Let's chat it up
Also: The real problem with social media? It was built by dorks with no social skills. Of course it broke bad. | Plus: Thoughts about horseshoe theory, Andrew Tate, status, and the science of beauty.
Bonus Rubesletter! Well, lookie here. A new addition to my Substack publication: The Rubesletter subscriber chat. It’s kind of like a group chat or live hangout exclusively for subscribers. I’ll post short prompts/thoughts/links and then we can all discuss without having to deal with an algorithm, Elon Musk, or your weirdo uncle tossing in rando memes. “Will be wild.” (I end all invites with that now.)
To join the chat, you’ll need to download the Substack app, now available for both iOS and Android. Chats are sent via the app, not email, so turn on push notifications so you don’t miss conversation as it happens.
More details at the end.
5 tech thoughts
💾 The problem with social media is we let people who lack any semblance of social skills be in charge of how we all communicate. It’s like putting incels in charge of all the dating apps.
💾 The tech world: "The problem with humanity is it doesn't scale."
💾 The secret power of the algorithm is it’s an editor that can't be sued for what it chooses to show you.
💾 Kinda amazing to look at the social media platforms that dominate our lives and realize the most reasonable one is owned by the Chinese government.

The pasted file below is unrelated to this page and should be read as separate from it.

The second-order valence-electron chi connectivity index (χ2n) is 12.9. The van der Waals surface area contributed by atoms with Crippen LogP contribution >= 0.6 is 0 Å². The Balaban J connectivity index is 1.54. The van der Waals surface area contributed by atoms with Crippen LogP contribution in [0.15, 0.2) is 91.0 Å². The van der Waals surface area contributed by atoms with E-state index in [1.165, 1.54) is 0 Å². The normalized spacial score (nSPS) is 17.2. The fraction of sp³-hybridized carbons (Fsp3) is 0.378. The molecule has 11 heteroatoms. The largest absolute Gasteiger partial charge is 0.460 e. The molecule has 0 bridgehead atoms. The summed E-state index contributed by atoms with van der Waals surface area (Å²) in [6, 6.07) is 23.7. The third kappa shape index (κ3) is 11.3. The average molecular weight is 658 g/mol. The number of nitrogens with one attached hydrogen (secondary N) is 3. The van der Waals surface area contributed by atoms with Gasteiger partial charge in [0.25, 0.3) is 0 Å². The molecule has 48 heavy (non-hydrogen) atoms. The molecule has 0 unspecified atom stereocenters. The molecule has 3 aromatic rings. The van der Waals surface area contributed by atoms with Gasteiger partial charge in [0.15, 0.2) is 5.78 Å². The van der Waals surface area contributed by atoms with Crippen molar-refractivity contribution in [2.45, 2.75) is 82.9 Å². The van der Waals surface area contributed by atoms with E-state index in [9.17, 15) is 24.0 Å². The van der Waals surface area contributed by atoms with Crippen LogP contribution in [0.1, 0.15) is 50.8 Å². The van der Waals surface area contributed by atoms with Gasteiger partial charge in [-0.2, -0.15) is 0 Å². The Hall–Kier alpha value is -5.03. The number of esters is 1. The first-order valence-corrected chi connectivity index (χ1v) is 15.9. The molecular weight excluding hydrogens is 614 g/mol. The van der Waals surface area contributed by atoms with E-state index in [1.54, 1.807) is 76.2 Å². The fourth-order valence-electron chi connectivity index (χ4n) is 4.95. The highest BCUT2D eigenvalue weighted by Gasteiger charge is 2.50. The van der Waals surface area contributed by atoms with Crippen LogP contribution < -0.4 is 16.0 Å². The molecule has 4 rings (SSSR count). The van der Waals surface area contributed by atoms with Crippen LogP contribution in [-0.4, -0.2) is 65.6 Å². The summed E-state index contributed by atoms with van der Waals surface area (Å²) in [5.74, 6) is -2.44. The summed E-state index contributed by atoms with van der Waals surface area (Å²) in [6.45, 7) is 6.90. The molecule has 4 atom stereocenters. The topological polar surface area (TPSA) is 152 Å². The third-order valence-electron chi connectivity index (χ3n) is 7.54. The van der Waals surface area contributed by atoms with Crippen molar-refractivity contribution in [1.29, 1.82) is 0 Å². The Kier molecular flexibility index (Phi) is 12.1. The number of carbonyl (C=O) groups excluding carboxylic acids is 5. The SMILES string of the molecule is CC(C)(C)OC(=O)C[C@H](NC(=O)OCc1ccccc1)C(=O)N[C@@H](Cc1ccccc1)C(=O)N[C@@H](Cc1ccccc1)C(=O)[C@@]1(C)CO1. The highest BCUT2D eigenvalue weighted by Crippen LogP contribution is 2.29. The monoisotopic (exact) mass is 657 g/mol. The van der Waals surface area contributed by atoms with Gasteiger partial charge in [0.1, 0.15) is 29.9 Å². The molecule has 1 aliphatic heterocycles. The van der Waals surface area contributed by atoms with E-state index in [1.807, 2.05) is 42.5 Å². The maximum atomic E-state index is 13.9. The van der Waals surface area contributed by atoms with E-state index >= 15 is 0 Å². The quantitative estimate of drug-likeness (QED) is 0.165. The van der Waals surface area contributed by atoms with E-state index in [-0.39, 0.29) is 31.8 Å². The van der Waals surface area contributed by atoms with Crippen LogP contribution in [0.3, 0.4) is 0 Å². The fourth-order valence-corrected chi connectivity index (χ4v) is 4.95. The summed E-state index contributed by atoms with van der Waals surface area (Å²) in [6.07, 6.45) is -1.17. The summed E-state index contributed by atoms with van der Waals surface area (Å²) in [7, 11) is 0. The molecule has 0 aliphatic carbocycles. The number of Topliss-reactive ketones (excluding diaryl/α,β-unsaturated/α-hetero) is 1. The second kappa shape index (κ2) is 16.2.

💾 As far as I can tell, 80% of educated people I know do nothing. They're not rich. They're not retired. Yet somehow they pay for 6 streaming services, rounds of mezcal shots, and Burning Man. They say they work in digital marketing and talk about SEO optimization, yet spend all day on Instagram. It's all perplexing and feels unsustainable, but I guess our empire has to collapse somehow.
The Rubesletter • by Matt Ruby (Vooza) is a reader-supported publication. To receive new posts and support my work, consider becoming a free or paid subscriber.
Podcast: Kind of a Lot with Matt Ruby
🎧 Ep 5 // I was not alerted: The most unbelievable things about life before smartphones
About life pre-iPhone addiction, before maps were an app, and before "Move Fast and Break Things" was an ethos that delivered on its message and didn't care about the consequences.
Here’s a clip.
🎧 Listen to the full episode. And if you dig it, please leave a kind review at Apple Podcasts. Like this one…
🗯 In, Ted Gioia asks, "Where’s the audience for all this content?"
Never before has so much culture been available to so many at such little cost.
There’s just one tiny problem.
Where’s the audience? The supply of culture is HUGE and GROWING. But the demand side of the equation is ugly.
In many cases—newspaper subscribers, album purchases, movie tickets sold, etc.—the metrics have been shrinking or even collapsing.
🗯 Jules Evans on the popularity of Andrew Tate: